In my previous blog post on Running ORDS Against the Autonomous Database - Part 2, we had looked at how to add an existing Let's Encrypt (LE) SSL certificate to an Oracle Cloud Infrastructure (OCI) Load Balancer. You'd typically wwant to host your websites or Oracle Application Express applications over a secure transport layer, especially when sensitive data is communicated between the browser and server.
As Uncle Ben would say, "Remember, with great power, comes great responsibility." With the release of Oracle REST Data Services (ORDS) version 19.4.6, many of us were eager to deploy a customer-managed ORDS solution in order to support vanity URLs with Oracle Application Express (APEX), myself included. It has worked well for me until a few days ago, I noticed that my Oracle JET charts weren't loading any more.
In my previous post, we looked at installing and configuring Oracle REST Data Services (ORDS) and have it work with Oracle Application Express (APEX) that comes preinstalled with every Oracle Autonomous Database (ADB). Like APEX, ORDS is also included as a feature of the ADB. However, there are certain situations where you might like to manage your own instance of ORDS.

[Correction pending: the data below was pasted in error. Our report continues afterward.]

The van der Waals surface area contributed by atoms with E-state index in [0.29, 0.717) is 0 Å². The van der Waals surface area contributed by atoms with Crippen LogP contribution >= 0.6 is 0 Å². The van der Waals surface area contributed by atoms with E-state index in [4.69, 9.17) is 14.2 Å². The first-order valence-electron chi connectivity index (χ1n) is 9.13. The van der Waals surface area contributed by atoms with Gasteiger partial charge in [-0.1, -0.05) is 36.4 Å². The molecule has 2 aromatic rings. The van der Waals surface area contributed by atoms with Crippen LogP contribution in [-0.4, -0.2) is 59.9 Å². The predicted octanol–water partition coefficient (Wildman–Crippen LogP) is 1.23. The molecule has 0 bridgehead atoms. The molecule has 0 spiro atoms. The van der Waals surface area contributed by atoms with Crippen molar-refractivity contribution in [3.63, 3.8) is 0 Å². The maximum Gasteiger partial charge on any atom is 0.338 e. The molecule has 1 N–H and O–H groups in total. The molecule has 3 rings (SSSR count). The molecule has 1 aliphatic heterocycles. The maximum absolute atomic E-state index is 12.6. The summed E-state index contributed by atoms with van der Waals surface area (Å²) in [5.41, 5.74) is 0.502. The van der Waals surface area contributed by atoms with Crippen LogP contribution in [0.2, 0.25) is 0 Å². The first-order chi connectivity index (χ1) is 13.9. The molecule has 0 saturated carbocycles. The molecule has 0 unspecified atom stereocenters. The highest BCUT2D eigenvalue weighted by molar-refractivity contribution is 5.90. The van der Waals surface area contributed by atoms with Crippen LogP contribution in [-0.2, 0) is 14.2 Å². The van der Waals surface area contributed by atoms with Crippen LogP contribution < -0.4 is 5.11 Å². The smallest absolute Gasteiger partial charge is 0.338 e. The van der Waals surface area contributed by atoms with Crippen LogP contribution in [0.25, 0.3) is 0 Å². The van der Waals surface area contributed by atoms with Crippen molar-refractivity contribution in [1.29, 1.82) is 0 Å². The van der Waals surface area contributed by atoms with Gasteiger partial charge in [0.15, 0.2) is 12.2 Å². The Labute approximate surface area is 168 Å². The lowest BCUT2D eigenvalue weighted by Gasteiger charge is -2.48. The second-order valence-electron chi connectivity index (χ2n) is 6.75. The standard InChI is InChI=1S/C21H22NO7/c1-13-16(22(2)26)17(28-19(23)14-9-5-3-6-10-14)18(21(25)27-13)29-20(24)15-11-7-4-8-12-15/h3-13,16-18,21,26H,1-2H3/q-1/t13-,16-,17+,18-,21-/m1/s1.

The Oracle Autonomous Database (ADB) is Oracle's current flagship database product and rightly so! Each instance comes with self-tuning, self-patching and several Oracle Database Options that customer would otherwise have to purchase separate licenses for. Database developers will also be pleased to know that there are a suite of tools at your disposal including Oracle Application Express (APEX), Oracle REST Data Services (ORDS) and Oracle Machine Learning Notebooks.
The minimum instance you can create will have 1 CPU and 1 TB of storage and with so much features, doesn't come cheap. Here's the good news though, Oracle provides everyone two Always Free ADBs through the Oracle Cloud Free Tier offering. Yes, that's a great deal for anyone wanting to host a simple web application on the Internet. It is however, not without limits.
My personal journey with programming started more than two decades ago. Back then, the one language that I was very passionate and determined to master was Java. Early in my career, I would find any opportunity to attend a Sun Microsystems event like the Sun Tech Days, where I had the opportunity to learn about the constantly evolving platform that went from desktop, to enterprise and then on mobile devices. I can still remember watching the cool things you could do with Lego Mindstorms and an embedded Java runtime, and the vision that JXTA was going to revolutionise the Internet of Things with its state-of-the-art, peer-to-peer technology.